Senator Amy Klobuchar knows firsthand what it feels like to watch your child gasping for air, in need of medicine, after an allergic reaction.

Her daughter requires an EpiPen for her allergies, like millions of Americans, and Klobuchar was one of the many parents shocked to see Mylan Pharmaceuticals raise the price of the EpiPen to over $500.

"I had this experience myself, when we were in a remote part of Minnesota on vacation, of giving my child a cashew, and the 30 minute drive to the hospital where you don't know if she's going to make it or not, and she can't breathe," the Democrat senator from Minnesota recalls of the day she discovered her daughter, Abigail, was allergic. "It was something I'll never forget."

After that day, Klobuchar made sure to have an EpiPen ready for Abigail as a precaution.

"She's allergic to cashews and pistachios, and that's sounds like it's easy to deal with, but it shows up surprisingly in fruits and you don't know it, so we've always been told by every doctor to have an EpiPen with us at all times," Klobuchar explains. "And the fact that they've gone from $100 in 2009 for a pack of two, to between $500 and $600 this year is just outrageous."

Klobuchar, the Ranking Member of the Antitrust Subcommittee of the Senate Judiciary Committee, announced Saturday that she's calling for a judiciary hearing and investigation into Mylan's price hike.

"If you look at the facts here, when Mylan controls 85 percent of the market, to quote Bloomberg News, and they had this monopoly power drop in their laps and they went for it – that's what I see," she says. "They say they've made some improvements, but there's no way their improvements should be five times more the value of the item itself."

In a statement shared with PEOPLE, Lauren Kashtan, Mylan's head of North America communications, said they're raising prices to stay in line with insurance costs.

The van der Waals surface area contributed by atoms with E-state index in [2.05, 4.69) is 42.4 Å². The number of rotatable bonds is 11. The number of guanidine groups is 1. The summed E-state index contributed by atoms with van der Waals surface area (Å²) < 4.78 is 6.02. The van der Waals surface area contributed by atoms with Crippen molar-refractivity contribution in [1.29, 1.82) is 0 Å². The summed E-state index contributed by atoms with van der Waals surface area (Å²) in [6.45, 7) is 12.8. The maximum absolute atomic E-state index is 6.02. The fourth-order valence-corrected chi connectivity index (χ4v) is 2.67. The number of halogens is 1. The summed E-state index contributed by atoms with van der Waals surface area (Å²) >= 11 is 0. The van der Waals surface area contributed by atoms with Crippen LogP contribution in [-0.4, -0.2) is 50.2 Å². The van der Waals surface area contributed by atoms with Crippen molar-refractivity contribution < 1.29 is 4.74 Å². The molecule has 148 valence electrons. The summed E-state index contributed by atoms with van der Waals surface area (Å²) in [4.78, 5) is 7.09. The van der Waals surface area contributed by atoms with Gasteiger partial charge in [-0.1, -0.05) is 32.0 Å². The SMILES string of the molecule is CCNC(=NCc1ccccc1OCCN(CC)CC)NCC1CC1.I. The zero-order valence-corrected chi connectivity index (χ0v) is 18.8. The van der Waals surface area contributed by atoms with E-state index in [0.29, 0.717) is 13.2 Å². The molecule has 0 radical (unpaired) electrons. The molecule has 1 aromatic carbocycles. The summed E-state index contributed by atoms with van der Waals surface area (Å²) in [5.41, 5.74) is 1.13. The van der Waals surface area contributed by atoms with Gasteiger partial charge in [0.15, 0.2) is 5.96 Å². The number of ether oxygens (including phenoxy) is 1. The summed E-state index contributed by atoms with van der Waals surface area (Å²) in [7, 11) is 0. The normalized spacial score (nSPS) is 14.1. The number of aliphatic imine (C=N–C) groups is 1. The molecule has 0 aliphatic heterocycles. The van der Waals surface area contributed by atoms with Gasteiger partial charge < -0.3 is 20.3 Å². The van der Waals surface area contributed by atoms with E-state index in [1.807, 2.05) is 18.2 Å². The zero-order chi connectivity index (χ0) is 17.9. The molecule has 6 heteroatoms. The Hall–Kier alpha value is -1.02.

"With changes in the healthcare insurance landscape, an increasing number of people and families are enrolled in high deductible health plans, and deductible amounts continue to rise," Kashtan says. "This shift has presented new challenges for consumers, and they are bearing more of the cost. This change to the industry is not an easy challenge to address, but we recognize the need and are committed to working with customers and payors to find solutions to meet the needs of the patients and families we serve."

Along with her push for judicial hearings with the support of Senator Charles Grassley, the head of the Judiciary Committee, Klobuchar also introduced four bills, three of which are bipartisan, in the attempts of stopping Mylan's monopoly on epinephrine auto-injectables. One would allow the drugs to come in from Canada, where EpiPens are still priced around $100, and another would stop pharmaceutical companies and the generic medicine companies to create a monopoly. But Klobuchar says that all of the bills have been opposed, largely from pharmaceutical lobbyists.

She says that the one positive of the outrage is that it's calling attention to the problem.

"This is so outrageous, and parents and patients are supposed to be buying this every year because it expires," Klobuchar explains. "So you're asking all of 3.6 million – that's how many prescriptions are written each year – families to just keep this on hand, probably not use it, and then pay escalating prices each year. And that's what's pissing people off."

"I'm hopeful that so much pressure on Mylan gets them to change the price of the drug."